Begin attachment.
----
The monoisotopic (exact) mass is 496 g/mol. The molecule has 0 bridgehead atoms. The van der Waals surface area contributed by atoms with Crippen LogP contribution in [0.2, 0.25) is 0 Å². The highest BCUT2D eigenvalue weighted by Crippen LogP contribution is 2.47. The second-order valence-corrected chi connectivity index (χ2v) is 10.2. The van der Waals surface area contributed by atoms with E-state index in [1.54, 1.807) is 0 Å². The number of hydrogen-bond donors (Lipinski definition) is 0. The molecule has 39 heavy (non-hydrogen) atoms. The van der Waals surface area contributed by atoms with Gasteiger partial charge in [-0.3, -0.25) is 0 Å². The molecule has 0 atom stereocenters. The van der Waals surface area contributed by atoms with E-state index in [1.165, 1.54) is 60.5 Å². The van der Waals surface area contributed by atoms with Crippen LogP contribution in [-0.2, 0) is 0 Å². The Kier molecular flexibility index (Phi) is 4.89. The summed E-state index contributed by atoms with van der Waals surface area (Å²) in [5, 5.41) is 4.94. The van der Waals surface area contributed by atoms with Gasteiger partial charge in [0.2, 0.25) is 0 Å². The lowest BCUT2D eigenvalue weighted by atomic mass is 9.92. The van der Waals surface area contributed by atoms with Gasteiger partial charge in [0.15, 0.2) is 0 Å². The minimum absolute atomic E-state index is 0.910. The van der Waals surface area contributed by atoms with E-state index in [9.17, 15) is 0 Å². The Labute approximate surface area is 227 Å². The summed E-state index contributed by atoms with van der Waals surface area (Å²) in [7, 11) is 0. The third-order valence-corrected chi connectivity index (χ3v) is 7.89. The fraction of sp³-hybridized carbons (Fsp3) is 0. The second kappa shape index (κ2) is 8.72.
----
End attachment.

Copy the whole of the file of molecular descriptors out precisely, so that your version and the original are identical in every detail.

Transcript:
The monoisotopic (exact) mass is 496 g/mol. The molecule has 0 bridgehead atoms. The van der Waals surface area contributed by atoms with Crippen LogP contribution in [0.2, 0.25) is 0 Å². The highest BCUT2D eigenvalue weighted by Crippen LogP contribution is 2.47. The second-order valence-corrected chi connectivity index (χ2v) is 10.2. The van der Waals surface area contributed by atoms with E-state index in [1.54, 1.807) is 0 Å². The number of hydrogen-bond donors (Lipinski definition) is 0. The molecule has 39 heavy (non-hydrogen) atoms. The van der Waals surface area contributed by atoms with Gasteiger partial charge in [-0.3, -0.25) is 0 Å². The molecule has 0 atom stereocenters. The van der Waals surface area contributed by atoms with E-state index in [1.165, 1.54) is 60.5 Å². The van der Waals surface area contributed by atoms with Crippen LogP contribution in [-0.2, 0) is 0 Å². The Kier molecular flexibility index (Phi) is 4.89. The summed E-state index contributed by atoms with van der Waals surface area (Å²) in [5, 5.41) is 4.94. The van der Waals surface area contributed by atoms with Gasteiger partial charge in [0.2, 0.25) is 0 Å². The lowest BCUT2D eigenvalue weighted by atomic mass is 9.92. The van der Waals surface area contributed by atoms with Gasteiger partial charge in [0.15, 0.2) is 0 Å². The minimum absolute atomic E-state index is 0.910. The van der Waals surface area contributed by atoms with E-state index in [9.17, 15) is 0 Å². The Labute approximate surface area is 227 Å². The summed E-state index contributed by atoms with van der Waals surface area (Å²) in [7, 11) is 0. The third-order valence-corrected chi connectivity index (χ3v) is 7.89. The fraction of sp³-hybridized carbons (Fsp3) is 0. The second kappa shape index (κ2) is 8.72.